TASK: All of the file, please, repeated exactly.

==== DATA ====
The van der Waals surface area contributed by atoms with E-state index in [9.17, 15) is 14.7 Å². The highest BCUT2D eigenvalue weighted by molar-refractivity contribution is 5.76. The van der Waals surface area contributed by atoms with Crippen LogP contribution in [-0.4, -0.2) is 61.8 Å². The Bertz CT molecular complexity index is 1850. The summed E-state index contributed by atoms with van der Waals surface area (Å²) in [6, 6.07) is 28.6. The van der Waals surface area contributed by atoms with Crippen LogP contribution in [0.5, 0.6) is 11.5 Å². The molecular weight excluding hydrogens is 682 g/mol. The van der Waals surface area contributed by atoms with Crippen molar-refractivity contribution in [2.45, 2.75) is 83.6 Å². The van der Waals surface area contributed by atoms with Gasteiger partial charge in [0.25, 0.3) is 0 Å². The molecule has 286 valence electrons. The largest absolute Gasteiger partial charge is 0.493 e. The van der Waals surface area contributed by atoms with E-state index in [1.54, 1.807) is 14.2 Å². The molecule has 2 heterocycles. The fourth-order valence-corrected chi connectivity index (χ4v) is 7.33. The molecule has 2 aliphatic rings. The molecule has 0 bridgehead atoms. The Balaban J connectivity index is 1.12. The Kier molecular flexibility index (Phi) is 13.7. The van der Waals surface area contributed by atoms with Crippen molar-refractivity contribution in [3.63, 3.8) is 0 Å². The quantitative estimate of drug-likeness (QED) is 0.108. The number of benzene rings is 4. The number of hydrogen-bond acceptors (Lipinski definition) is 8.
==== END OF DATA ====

The van der Waals surface area contributed by atoms with E-state index in [9.17, 15) is 14.7 Å². The highest BCUT2D eigenvalue weighted by molar-refractivity contribution is 5.76. The van der Waals surface area contributed by atoms with Crippen LogP contribution in [-0.4, -0.2) is 61.8 Å². The Bertz CT molecular complexity index is 1850. The summed E-state index contributed by atoms with van der Waals surface area (Å²) in [6, 6.07) is 28.6. The van der Waals surface area contributed by atoms with Crippen LogP contribution in [0.5, 0.6) is 11.5 Å². The molecular weight excluding hydrogens is 682 g/mol. The van der Waals surface area contributed by atoms with Crippen molar-refractivity contribution in [2.45, 2.75) is 83.6 Å². The van der Waals surface area contributed by atoms with Gasteiger partial charge in [0.25, 0.3) is 0 Å². The molecule has 286 valence electrons. The largest absolute Gasteiger partial charge is 0.493 e. The van der Waals surface area contributed by atoms with E-state index in [1.54, 1.807) is 14.2 Å². The molecule has 2 heterocycles. The fourth-order valence-corrected chi connectivity index (χ4v) is 7.33. The molecule has 2 aliphatic rings. The molecule has 0 bridgehead atoms. The Balaban J connectivity index is 1.12. The Kier molecular flexibility index (Phi) is 13.7. The van der Waals surface area contributed by atoms with Crippen molar-refractivity contribution in [3.63, 3.8) is 0 Å². The quantitative estimate of drug-likeness (QED) is 0.108. The number of benzene rings is 4. The number of hydrogen-bond acceptors (Lipinski definition) is 8.